Ontario Superior Court prioritizes child's best interests over maximum contact principle

The parties agreed that a 'nesting arrangement' would be less disruptive for the child

Ontario Superior Court prioritizes child's best interests over maximum contact principle

The Ontario Superior Court of Justice has recently ruled that in determining parenting time, courts should give more weight to the child’s best interests, rather than the maximum contact principle.

In Hughes v. Hughes, 2023 ONSC 2359, Jaclyn and Shawn Hughes were married in 2014 and have a child who is now in second grade. Jaclyn brought a motion requesting an order for a "nesting" arrangement wherein she would have primary care of her son in the matrimonial home. The father, Shawn Hughes, would have parenting time every second weekend. She further requested that each party pay the carrying costs of the matrimonial home on a pro-rata basis following their respective incomes until it is sold.

Shawn agreed that a nesting arrangement would be less disruptive for the child but proposed that the arrangement should be structured such that the parents followed a shared parenting regime alternating on a week-about basis.

Jaclyn claimed she was the child's primary caregiver and was practically his sole caregiver until she started working. She explained that the child's maternal grandmother has also assisted in caring for him since he was born.

The Ontario Superior Court noted that most of Jaclyn's affidavits consisted of minimizing the father's alleged little to no involvement in the child's life and attempting to "assassinate" the father's character with unhelpful and irrelevant allegations. On the other hand, the court found that the father's affidavit expressed concern for his son's recent aggressive and problematic behaviour but focused on refuting Jaclyn's allegations against him, many of which are irrelevant to assessing the child's current needs in the best interest analysis.

The court further found that each party spent time discussing the maximum contact principle. The mother argued it is no longer needed, while the father cited case law suggesting it can still be applied in certain situations.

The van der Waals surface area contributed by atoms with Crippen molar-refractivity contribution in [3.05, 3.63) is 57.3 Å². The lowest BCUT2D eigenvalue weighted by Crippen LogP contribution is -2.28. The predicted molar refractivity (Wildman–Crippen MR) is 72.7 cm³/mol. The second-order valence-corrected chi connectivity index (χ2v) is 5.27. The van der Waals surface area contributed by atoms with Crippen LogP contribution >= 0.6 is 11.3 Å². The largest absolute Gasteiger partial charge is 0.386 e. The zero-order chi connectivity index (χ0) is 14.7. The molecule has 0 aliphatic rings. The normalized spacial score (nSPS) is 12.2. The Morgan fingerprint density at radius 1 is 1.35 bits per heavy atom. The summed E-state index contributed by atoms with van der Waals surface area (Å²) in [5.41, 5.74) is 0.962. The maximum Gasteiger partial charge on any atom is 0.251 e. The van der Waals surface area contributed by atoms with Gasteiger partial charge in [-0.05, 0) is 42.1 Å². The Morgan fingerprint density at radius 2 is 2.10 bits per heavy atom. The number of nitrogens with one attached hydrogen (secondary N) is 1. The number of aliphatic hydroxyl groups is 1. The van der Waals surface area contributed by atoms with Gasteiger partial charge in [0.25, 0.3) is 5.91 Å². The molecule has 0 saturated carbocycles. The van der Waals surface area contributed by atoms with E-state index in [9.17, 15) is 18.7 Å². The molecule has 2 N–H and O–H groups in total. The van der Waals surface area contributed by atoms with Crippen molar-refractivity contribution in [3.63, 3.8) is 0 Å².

Parenting time must be consistent with the child's best interests

The Divorce Act mandates that in allocating parenting time, the court must consider that a child have as much time with each spouse as is consistent with the child's best interests. The court emphasized that the inquiry is "what is in the child's best interests," not "whether an order should be made based on the maximum contact principle."

The court noted that the parties were involved in high-level conflict. The evidence shows that the parties love their son, but their ongoing conflict is causing him to suffer. They cannot afford to buy each other out of the matrimonial home, so they continued living together, which worsened their conflict by their apparent need to build their family law case or "protect themselves" legally. They had been recording each other in the home and wearing body cameras, likely to use as evidence in their legal case. The court acknowledged that this was the environment the child was living in.

The court noted that neither parent provided evidence that the other cannot care for their child's physical, emotional, or psychological well-being, despite police and child and family services involvement. The court found that Shawn is not an uninvolved father, as he is hands-on, involved with the child's school, and has a good relationship with him. The court said there was no evidence to support the idea that the child's best interests would be better served by spending more time with his mother than with his father.

The court wrote in its decision, "What is important is the fact that both are good parents. Both are able to provide K.H. with what he needs, both were an important part of his life prior to separation, and both continue to be an important part of his life now."

Accordingly, the court ordered a four-day rotation in the shared parenting regime. The court permitted the parties to follow a "nesting arrangement" such that each would have exclusive possession of the matrimonial home when caring for their child.

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